MOSCOW: Russia said on Thursday it was ready to halt fire for 48-hour periods in Aleppo from next week, following UN calls to extend humanitarian pauses to deliver aid.
“Russia’s defense ministry is ready to support the proposal by UN envoy to Syria Staffan de Mistura regarding the introduction of weekly 48-hour ‘humanitarian pauses’ (in Aleppo),” defense ministry spokesman Igor Konashenkov said in a statement.
“We are ready to implement the first 48-hour ‘humanitarian pause’ to deliver humanitarian aid to Aleppo residents as a ‘pilot project’ already next week in order to ensure safe cargo deliveries to the city’s civilians.”
“Specific dates and times will be determined after information regarding the readiness of humanitarian convoys is received from the UN, as well as confirmation of safety guarantees from American partners,” he said.
Russia last week declared it would hold three-hour pause in artillery fire and airstrikes daily around the ravaged Syrian city but the UN decried this as insufficient to help the approximately 1.5 million people in Aleppo.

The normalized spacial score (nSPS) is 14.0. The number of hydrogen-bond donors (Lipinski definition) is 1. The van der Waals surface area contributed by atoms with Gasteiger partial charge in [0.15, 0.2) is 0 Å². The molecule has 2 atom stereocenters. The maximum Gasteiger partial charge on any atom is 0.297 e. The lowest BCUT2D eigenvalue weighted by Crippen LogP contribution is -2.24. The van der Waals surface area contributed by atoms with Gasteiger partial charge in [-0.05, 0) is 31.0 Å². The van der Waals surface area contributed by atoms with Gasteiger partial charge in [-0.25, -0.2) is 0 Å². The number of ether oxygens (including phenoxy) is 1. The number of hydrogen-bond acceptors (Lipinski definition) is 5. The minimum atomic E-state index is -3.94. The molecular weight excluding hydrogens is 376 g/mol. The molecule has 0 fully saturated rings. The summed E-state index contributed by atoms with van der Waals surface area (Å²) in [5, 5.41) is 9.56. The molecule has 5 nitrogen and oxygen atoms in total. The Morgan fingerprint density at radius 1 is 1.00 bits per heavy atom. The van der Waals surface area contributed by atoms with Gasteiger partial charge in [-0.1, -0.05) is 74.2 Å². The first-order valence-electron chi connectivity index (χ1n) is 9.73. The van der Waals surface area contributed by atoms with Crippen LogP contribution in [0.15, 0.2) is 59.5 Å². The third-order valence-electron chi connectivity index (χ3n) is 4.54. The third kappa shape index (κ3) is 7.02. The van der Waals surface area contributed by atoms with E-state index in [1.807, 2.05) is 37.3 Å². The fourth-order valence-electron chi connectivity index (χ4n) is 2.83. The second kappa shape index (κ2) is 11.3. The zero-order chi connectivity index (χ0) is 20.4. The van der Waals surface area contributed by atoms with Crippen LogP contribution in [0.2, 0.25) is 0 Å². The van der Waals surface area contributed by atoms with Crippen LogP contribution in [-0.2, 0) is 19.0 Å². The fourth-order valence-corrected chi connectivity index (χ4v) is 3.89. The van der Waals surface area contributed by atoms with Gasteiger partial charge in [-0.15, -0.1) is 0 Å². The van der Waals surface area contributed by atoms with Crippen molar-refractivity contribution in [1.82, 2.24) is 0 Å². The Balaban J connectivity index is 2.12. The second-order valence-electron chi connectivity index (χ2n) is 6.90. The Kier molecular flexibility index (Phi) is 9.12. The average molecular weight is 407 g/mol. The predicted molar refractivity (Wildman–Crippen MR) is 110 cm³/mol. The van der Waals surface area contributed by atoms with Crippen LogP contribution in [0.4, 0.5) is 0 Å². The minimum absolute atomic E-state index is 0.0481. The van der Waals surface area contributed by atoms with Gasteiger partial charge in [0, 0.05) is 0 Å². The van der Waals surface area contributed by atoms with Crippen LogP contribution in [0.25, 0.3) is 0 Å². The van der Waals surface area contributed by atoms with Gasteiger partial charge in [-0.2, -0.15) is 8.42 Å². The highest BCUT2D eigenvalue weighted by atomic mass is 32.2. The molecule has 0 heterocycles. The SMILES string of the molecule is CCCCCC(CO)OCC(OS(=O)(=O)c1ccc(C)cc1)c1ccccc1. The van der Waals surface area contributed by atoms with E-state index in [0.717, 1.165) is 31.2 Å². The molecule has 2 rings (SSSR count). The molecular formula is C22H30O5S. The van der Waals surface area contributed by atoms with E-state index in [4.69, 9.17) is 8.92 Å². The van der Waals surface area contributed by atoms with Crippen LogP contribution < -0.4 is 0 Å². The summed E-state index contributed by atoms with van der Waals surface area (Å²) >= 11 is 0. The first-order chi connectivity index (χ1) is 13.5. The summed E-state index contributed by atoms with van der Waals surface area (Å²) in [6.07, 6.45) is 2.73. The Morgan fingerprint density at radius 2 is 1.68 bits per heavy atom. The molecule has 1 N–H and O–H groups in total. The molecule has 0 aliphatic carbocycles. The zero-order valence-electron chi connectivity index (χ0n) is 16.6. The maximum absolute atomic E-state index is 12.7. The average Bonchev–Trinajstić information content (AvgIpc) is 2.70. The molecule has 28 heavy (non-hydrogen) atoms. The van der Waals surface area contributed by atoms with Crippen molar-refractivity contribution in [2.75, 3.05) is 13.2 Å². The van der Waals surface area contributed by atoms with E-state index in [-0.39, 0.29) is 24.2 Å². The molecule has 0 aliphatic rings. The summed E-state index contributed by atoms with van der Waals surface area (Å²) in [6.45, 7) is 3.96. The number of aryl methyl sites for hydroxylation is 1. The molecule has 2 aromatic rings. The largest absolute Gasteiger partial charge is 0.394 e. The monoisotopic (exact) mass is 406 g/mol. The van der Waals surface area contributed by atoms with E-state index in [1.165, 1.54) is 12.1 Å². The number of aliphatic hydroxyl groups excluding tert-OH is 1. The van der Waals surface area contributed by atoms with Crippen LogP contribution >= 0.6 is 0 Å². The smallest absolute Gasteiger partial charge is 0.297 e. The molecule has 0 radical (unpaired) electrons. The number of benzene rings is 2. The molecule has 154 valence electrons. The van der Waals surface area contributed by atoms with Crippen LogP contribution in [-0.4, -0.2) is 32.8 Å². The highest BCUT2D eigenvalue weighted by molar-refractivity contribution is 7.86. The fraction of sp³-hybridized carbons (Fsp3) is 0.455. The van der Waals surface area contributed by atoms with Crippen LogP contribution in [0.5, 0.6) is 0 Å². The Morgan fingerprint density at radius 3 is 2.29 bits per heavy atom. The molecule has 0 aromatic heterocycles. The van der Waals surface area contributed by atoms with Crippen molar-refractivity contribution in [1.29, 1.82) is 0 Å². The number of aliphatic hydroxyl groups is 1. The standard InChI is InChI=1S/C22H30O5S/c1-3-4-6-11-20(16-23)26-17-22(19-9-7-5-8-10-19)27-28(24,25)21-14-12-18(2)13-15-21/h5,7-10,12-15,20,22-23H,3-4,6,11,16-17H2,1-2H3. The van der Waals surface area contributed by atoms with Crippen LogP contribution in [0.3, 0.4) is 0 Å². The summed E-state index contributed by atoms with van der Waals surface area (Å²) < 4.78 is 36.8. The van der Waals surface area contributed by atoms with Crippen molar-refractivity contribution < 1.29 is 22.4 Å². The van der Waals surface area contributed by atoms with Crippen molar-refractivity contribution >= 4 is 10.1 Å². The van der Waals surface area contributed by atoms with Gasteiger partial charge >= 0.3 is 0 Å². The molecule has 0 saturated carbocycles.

De Mistura had insisted on a 48-hour halt, saying the logistics along mined and destroyed roads made access impossible in just three hours and endangered aid workers.
The special envoy welcomed Russia’s support for his plan and called fur urgent action.
“Our plan is to collectively work out the operational details, and be ready for delivery as soon as possible,” he said in a statement.
He added that the UN was counting on Russia to help ensure “the adherence of the Syrian armed forces to the pause, once it comes into effect”.
He also urged “all those with access to or influence on the armed opposition, in particular the United States… to ensure that the armed opposition also respects the 48-hours humanitarian pause.”
The EU on Thursday called for an “immediate halt” to fighting, as the UN said aid was not reaching the besieged residents desperate for food and care.
“Not one single convoy in one month has reached any of the humanitarian besieged areas,” de Mistura earlier told reporters in Geneva.
Russia has been carrying out an air strike campaign in Syria since September to help troops loyal to long-time Moscow ally Bashar al-Assad fight rebels and Islamist jihadists in the country.
Overall, more than 290,000 people have been killed and more than half the population has been displaced since Syria’s conflict erupted in March 2011 with anti-government protests that escalated into a brutal multi-front war.